The glaucophytes are a small group of freshwater microscopic algae. Together with the red algae (Rhodophyta) and green algae plus land plants (Viridiplantae or Chloroplastida), they form the Archaeplastida.
The glaucophytes are of interest because they may be similar to the original algal type that led to green plants and red algae. The relationships between these groups are not yet clear, and the glaucophytes in particular need more study.
Characteristics[change | change source]
The chloroplasts of glaucophytes are known as 'cyanelles'. Unlike the chloroplasts in other organisms, they have a peptidoglycan layer, like bacterial cell walls. This is thought to be a relic of the endosymbiotic origin of plastids from cyanobacteria.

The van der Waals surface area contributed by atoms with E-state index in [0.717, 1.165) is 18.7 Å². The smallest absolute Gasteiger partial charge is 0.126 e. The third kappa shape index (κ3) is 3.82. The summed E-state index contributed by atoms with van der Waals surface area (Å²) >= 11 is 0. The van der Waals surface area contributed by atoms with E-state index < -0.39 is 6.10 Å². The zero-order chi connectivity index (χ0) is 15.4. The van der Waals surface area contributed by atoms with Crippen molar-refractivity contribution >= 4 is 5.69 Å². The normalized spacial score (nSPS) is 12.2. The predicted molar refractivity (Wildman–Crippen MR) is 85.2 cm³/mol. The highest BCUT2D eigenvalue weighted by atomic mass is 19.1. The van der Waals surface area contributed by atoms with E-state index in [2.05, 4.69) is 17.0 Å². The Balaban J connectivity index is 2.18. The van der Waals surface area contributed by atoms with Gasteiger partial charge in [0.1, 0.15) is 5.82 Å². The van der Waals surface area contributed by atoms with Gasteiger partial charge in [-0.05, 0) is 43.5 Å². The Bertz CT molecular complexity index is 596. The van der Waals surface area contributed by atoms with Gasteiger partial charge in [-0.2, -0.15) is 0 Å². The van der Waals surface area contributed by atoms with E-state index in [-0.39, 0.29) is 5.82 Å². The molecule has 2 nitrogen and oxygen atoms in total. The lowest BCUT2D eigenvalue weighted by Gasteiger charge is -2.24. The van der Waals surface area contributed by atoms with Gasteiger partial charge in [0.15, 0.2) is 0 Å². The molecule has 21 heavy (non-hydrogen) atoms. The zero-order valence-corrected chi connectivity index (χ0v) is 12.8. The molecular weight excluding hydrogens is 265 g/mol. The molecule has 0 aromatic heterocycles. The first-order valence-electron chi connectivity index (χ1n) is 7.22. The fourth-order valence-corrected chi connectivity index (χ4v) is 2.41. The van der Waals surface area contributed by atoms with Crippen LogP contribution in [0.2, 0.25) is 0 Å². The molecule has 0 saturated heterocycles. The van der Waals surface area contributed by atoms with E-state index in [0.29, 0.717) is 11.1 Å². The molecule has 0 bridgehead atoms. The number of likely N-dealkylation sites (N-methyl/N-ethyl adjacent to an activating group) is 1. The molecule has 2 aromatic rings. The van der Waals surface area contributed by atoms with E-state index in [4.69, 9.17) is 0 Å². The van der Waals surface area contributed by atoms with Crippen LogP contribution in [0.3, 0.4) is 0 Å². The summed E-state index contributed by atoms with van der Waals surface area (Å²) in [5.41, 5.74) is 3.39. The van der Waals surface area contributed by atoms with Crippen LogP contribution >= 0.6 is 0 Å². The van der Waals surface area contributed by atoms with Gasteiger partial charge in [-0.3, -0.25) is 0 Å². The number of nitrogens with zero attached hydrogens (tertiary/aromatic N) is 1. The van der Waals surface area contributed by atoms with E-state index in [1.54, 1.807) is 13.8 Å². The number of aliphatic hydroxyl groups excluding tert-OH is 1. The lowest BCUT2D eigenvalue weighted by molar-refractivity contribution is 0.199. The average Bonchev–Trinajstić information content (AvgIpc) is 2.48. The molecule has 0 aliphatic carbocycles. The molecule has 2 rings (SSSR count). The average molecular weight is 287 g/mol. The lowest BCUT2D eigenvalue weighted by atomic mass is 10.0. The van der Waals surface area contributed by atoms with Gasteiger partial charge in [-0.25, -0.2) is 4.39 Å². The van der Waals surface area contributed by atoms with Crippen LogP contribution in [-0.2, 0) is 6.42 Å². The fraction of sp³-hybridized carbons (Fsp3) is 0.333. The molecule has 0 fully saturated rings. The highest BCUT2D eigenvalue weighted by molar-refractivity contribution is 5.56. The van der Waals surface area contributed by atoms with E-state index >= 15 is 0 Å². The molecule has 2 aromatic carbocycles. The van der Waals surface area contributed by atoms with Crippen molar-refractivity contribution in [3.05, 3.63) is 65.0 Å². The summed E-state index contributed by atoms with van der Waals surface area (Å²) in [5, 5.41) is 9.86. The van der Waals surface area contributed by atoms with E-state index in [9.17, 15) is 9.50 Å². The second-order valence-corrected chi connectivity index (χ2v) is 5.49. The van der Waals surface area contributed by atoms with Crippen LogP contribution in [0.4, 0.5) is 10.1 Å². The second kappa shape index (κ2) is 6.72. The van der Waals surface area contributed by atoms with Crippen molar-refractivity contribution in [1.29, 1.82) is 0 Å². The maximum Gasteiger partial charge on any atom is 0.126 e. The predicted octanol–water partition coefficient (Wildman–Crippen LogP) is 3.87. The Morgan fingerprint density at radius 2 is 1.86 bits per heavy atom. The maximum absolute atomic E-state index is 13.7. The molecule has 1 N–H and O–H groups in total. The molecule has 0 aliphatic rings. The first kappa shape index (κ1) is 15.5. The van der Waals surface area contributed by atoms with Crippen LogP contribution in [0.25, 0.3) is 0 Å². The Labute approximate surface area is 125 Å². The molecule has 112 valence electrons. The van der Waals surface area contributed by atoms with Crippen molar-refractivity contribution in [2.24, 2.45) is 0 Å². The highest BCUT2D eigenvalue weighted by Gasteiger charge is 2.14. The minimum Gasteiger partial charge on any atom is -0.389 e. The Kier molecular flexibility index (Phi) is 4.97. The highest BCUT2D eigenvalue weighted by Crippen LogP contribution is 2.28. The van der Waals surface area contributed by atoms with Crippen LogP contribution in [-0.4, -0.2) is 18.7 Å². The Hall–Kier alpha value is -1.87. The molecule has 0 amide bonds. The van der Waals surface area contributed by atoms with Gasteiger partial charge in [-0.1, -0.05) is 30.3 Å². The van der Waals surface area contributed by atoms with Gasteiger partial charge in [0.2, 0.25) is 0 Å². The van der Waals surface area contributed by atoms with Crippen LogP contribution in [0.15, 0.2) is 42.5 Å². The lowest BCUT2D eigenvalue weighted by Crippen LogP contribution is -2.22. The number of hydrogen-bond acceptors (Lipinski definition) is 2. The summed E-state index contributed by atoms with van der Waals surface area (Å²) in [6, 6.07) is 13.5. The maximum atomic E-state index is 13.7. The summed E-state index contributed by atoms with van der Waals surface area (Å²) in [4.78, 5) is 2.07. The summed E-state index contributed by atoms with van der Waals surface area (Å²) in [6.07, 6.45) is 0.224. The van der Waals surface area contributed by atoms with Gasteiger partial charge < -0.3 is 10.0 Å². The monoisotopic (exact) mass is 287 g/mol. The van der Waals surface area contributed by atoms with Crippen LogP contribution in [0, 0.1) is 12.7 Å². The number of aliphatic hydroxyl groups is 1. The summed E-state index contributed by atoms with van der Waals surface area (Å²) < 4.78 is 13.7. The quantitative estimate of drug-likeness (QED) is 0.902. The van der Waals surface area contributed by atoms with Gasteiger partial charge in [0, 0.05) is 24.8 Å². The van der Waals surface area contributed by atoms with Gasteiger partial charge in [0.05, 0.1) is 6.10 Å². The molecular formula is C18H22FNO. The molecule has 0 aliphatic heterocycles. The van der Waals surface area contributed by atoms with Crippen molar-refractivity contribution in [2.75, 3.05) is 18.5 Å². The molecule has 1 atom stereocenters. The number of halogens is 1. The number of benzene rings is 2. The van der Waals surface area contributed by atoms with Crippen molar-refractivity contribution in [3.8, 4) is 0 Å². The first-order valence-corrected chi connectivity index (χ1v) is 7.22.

Glaucophytes have the photosynthetic pigment chlorophyll a. They harvest light with the same type of pigment molecules as do cyanobacteria and red algae. Green algae and land plants have lost that pigment, which is known as phycobiliprotein.
Classification[change | change source]
References[change | change source]
- Patrick J. Keeling (2004). "Diversity and evolutionary history of plastids and their hosts". American Journal of Botany 91 (10): 1481–1493. . . http://www.amjbot.org/cgi/content/full/91/10/1481.
- Kim, Eunsoo & Graham, Linda E. (2008). "EEF2 analysis challenges the monophyly of Archaeplastida and Chromalveolata" (Free full text). PLoS ONE 3 (7): e2621. . . . http://www.plosone.org/article/info:doi/10.1371/journal.pone.0002621.
- Palme J.D; Soltis D.E. & Chase M.W. (2004). "The plant tree of life: an overview and some points of view". American Journal of Botany 91 (10): 1437–1445. . . http://www.amjbot.org/cgi/content/full/91/10/1437.
- Skuja A. 1948. Taxonomie des Phytoplanktons einiger Seen in Uppland, Schweden. Symbolae Botanicae Upsalienses 9 (3): 1-399.